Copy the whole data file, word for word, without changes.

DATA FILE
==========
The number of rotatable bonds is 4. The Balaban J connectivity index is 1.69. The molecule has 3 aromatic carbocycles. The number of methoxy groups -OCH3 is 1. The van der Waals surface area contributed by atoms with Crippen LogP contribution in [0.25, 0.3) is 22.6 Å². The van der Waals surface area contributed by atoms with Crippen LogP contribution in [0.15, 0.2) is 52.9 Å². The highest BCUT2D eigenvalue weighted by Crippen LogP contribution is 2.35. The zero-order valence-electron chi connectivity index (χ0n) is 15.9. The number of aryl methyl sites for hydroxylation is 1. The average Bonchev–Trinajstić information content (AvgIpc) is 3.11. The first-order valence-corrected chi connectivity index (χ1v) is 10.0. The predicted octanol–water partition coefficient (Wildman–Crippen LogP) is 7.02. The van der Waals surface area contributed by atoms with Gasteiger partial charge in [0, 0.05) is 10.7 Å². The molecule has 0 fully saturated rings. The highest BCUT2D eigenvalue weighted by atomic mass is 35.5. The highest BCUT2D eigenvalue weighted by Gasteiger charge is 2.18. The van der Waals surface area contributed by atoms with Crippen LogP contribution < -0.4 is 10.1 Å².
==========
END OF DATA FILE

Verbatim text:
The number of rotatable bonds is 4. The Balaban J connectivity index is 1.69. The molecule has 3 aromatic carbocycles. The number of methoxy groups -OCH3 is 1. The van der Waals surface area contributed by atoms with Crippen LogP contribution in [0.25, 0.3) is 22.6 Å². The van der Waals surface area contributed by atoms with Crippen LogP contribution in [0.15, 0.2) is 52.9 Å². The highest BCUT2D eigenvalue weighted by Crippen LogP contribution is 2.35. The zero-order valence-electron chi connectivity index (χ0n) is 15.9. The number of aryl methyl sites for hydroxylation is 1. The average Bonchev–Trinajstić information content (AvgIpc) is 3.11. The first-order valence-corrected chi connectivity index (χ1v) is 10.0. The predicted octanol–water partition coefficient (Wildman–Crippen LogP) is 7.02. The van der Waals surface area contributed by atoms with Gasteiger partial charge in [0, 0.05) is 10.7 Å². The molecule has 0 fully saturated rings. The highest BCUT2D eigenvalue weighted by atomic mass is 35.5. The highest BCUT2D eigenvalue weighted by Gasteiger charge is 2.18. The van der Waals surface area contributed by atoms with Crippen LogP contribution < -0.4 is 10.1 Å².